Evaluating the Information from Minor Trace Gas Measurements by the Tropospheric Emission Spectrometer (TES)

Author: Karen Cady-Pereira
Date: 
December 4, 2012
Type: 
Poster presentation
Venue: 
AGU Fall Meeting 2012
Citation: 

Karen E. Cady-Pereira; Mark W. Shephard; Daven K. Henze; Liye Zhu; Robert W. Pinder; Jesse O. Bash; John T. Walker; Dylan B. Millet; Kelley C. Wells; Gill-Ran Jeong; Ming Luo; Sreelekha Chaliyakunnel (2012) Evaluating the Information from Minor Trace Gas Measurements by the Tropospheric Emission Spectrometer (TES). AGU Fall Meeting, San Francisco, CA.

 The high spectral resolution and good SNR provided by the TES instrument allow for the detection and retrieval of numerous trace species. Advanced optimal estimation algorithms have been developed to retrieve three of these, ammonia, methanol and formic acid, from TES radiances. Ammonia is currently a standard TES operational product, while methanol and formic acid will be standard products in the next TES software update (V006). Given the highly reactive nature of ammonia, with its concurrent high spatial and temporal variability, the large uncertainty in global emissions of methanol, and the large biases between measured and modeled formic acid, the air quality community has a pressing need for global information on these species; there is great interest in using these new satellite derived products, but there is often no clear idea on the information they provide.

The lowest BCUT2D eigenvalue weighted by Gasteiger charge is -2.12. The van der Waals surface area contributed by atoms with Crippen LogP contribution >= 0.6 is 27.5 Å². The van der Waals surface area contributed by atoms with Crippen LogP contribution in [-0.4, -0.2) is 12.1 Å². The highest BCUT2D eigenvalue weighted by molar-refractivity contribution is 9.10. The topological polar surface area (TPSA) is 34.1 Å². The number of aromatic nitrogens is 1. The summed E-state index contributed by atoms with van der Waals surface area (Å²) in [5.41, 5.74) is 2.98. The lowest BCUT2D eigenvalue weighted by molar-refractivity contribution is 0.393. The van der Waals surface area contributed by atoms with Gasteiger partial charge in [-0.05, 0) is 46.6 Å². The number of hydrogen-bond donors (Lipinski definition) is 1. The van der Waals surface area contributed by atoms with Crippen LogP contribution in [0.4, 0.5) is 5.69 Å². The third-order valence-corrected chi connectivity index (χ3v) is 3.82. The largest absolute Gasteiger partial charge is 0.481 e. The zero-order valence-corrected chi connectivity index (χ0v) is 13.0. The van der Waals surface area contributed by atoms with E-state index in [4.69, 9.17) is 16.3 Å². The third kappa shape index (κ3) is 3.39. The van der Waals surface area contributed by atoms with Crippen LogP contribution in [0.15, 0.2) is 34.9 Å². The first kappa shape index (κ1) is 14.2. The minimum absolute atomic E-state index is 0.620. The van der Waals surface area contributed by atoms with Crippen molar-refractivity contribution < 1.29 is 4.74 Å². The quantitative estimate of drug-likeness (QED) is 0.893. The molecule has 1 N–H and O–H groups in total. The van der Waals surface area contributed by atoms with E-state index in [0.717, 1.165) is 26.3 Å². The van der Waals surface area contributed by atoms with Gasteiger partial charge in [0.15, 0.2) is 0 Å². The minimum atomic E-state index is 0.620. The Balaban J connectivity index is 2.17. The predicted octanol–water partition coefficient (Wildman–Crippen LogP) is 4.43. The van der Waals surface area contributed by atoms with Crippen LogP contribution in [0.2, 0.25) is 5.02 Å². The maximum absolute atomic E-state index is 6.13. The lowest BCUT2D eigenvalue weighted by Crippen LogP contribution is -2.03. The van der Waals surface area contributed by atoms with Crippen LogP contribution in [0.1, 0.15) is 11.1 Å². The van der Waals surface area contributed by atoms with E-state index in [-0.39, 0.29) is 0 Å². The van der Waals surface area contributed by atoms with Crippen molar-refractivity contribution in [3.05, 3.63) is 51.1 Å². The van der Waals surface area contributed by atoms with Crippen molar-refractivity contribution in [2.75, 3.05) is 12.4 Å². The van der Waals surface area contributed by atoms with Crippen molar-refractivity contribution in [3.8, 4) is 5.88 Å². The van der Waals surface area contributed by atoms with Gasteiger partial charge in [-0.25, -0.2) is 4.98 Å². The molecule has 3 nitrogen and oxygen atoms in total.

Here we will provide a short summary of the characteristics of the retrieved products, then present results from comparisons with in situ measurements. We will discuss the distinct characteristics of point and satellite measurements and illustrate how information from the latter is related to the former. We will compare global TES ammonia and methanol measurements with outcome from the GEOS-CHEM model. These comparisons have led us to examine a potential sampling bias driven by TES insensitivity in regions with low concentrations (less than 1 ppbv) or with low thermal contrast or thick clouds. We will present results from the application of inverse methods using TES ammonia and methanol to constrain model emissions, an area of research that has showcased the value provided by satellite data. Finally, we will demonstrate the potential of a sensor with TES characteristics on a geostationary platform to provide high quality data sufficient to evaluate models of the ammonia bi-directional exchange at the surface.